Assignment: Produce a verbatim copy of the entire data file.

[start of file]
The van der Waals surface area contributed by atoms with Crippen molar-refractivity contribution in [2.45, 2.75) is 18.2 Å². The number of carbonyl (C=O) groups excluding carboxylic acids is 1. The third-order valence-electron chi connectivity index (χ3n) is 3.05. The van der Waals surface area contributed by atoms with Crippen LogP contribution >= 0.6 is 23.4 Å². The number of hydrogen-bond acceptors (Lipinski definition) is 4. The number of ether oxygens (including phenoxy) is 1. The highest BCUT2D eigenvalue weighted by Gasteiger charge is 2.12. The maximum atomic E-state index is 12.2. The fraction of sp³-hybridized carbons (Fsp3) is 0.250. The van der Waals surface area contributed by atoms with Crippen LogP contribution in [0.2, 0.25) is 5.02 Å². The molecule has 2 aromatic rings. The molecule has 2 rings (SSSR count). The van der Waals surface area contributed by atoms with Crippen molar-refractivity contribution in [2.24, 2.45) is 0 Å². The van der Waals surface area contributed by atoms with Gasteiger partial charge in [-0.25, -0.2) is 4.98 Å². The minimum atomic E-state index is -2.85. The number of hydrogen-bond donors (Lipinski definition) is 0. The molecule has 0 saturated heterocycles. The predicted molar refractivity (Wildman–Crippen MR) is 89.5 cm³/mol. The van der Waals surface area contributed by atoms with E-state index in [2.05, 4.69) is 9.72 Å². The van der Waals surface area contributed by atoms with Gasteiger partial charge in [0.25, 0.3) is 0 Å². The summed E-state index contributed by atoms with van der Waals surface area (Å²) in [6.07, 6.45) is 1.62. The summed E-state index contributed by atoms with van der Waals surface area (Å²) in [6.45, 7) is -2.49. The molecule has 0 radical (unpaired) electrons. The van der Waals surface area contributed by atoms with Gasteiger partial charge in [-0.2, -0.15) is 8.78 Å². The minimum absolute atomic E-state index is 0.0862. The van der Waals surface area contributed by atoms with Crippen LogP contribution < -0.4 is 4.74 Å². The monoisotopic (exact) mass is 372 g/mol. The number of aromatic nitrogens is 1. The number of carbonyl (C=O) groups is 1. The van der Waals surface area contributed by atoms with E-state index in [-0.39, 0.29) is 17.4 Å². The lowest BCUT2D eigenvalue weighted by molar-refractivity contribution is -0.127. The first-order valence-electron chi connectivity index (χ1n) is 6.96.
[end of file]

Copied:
The van der Waals surface area contributed by atoms with Crippen molar-refractivity contribution in [2.45, 2.75) is 18.2 Å². The number of carbonyl (C=O) groups excluding carboxylic acids is 1. The third-order valence-electron chi connectivity index (χ3n) is 3.05. The van der Waals surface area contributed by atoms with Crippen LogP contribution >= 0.6 is 23.4 Å². The number of hydrogen-bond acceptors (Lipinski definition) is 4. The number of ether oxygens (including phenoxy) is 1. The highest BCUT2D eigenvalue weighted by Gasteiger charge is 2.12. The maximum atomic E-state index is 12.2. The fraction of sp³-hybridized carbons (Fsp3) is 0.250. The van der Waals surface area contributed by atoms with Crippen LogP contribution in [0.2, 0.25) is 5.02 Å². The molecule has 2 aromatic rings. The molecule has 2 rings (SSSR count). The van der Waals surface area contributed by atoms with Crippen molar-refractivity contribution in [2.24, 2.45) is 0 Å². The van der Waals surface area contributed by atoms with Gasteiger partial charge in [-0.25, -0.2) is 4.98 Å². The minimum atomic E-state index is -2.85. The number of hydrogen-bond donors (Lipinski definition) is 0. The molecule has 0 saturated heterocycles. The predicted molar refractivity (Wildman–Crippen MR) is 89.5 cm³/mol. The van der Waals surface area contributed by atoms with E-state index in [2.05, 4.69) is 9.72 Å². The van der Waals surface area contributed by atoms with Gasteiger partial charge in [0.25, 0.3) is 0 Å². The summed E-state index contributed by atoms with van der Waals surface area (Å²) in [6.07, 6.45) is 1.62. The summed E-state index contributed by atoms with van der Waals surface area (Å²) in [6.45, 7) is -2.49. The molecule has 0 radical (unpaired) electrons. The van der Waals surface area contributed by atoms with Gasteiger partial charge in [-0.2, -0.15) is 8.78 Å². The minimum absolute atomic E-state index is 0.0862. The van der Waals surface area contributed by atoms with Crippen LogP contribution < -0.4 is 4.74 Å². The monoisotopic (exact) mass is 372 g/mol. The number of aromatic nitrogens is 1. The number of carbonyl (C=O) groups is 1. The van der Waals surface area contributed by atoms with E-state index in [-0.39, 0.29) is 17.4 Å². The lowest BCUT2D eigenvalue weighted by molar-refractivity contribution is -0.127. The first-order valence-electron chi connectivity index (χ1n) is 6.96.